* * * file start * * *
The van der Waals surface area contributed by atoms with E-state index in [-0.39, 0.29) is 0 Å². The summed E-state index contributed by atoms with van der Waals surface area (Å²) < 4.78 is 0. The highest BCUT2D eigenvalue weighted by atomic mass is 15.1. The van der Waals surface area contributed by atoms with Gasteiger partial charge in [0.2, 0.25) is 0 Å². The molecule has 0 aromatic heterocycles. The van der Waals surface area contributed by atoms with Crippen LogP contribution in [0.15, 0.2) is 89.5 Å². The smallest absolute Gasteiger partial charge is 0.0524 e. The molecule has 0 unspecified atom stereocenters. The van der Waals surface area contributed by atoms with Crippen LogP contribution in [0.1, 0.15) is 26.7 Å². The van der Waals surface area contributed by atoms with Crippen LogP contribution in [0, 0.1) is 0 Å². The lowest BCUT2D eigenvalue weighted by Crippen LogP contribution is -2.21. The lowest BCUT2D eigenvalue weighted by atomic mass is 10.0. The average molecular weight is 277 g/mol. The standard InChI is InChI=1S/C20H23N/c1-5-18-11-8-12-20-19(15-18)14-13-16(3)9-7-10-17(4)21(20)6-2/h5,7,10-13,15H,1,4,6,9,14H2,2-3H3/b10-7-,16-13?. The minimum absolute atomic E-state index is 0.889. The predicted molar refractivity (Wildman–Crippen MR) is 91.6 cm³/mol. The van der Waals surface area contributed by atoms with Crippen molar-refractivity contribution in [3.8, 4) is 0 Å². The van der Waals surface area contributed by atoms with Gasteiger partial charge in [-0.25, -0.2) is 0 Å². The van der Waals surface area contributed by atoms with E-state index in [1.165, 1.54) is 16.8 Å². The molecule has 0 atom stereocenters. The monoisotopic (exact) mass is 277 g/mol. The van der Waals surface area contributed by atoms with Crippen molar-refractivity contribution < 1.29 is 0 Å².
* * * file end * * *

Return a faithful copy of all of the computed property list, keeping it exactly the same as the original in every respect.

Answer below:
The van der Waals surface area contributed by atoms with E-state index in [-0.39, 0.29) is 0 Å². The summed E-state index contributed by atoms with van der Waals surface area (Å²) < 4.78 is 0. The highest BCUT2D eigenvalue weighted by atomic mass is 15.1. The van der Waals surface area contributed by atoms with Gasteiger partial charge in [0.2, 0.25) is 0 Å². The molecule has 0 aromatic heterocycles. The van der Waals surface area contributed by atoms with Crippen LogP contribution in [0.15, 0.2) is 89.5 Å². The smallest absolute Gasteiger partial charge is 0.0524 e. The molecule has 0 unspecified atom stereocenters. The van der Waals surface area contributed by atoms with Crippen LogP contribution in [0.1, 0.15) is 26.7 Å². The van der Waals surface area contributed by atoms with Crippen LogP contribution in [0, 0.1) is 0 Å². The lowest BCUT2D eigenvalue weighted by Crippen LogP contribution is -2.21. The lowest BCUT2D eigenvalue weighted by atomic mass is 10.0. The average molecular weight is 277 g/mol. The standard InChI is InChI=1S/C20H23N/c1-5-18-11-8-12-20-19(15-18)14-13-16(3)9-7-10-17(4)21(20)6-2/h5,7,10-13,15H,1,4,6,9,14H2,2-3H3/b10-7-,16-13?. The minimum absolute atomic E-state index is 0.889. The predicted molar refractivity (Wildman–Crippen MR) is 91.6 cm³/mol. The van der Waals surface area contributed by atoms with Crippen molar-refractivity contribution in [3.8, 4) is 0 Å². The van der Waals surface area contributed by atoms with Gasteiger partial charge in [-0.25, -0.2) is 0 Å². The van der Waals surface area contributed by atoms with E-state index in [1.165, 1.54) is 16.8 Å². The molecule has 0 atom stereocenters. The monoisotopic (exact) mass is 277 g/mol. The van der Waals surface area contributed by atoms with Crippen molar-refractivity contribution < 1.29 is 0 Å².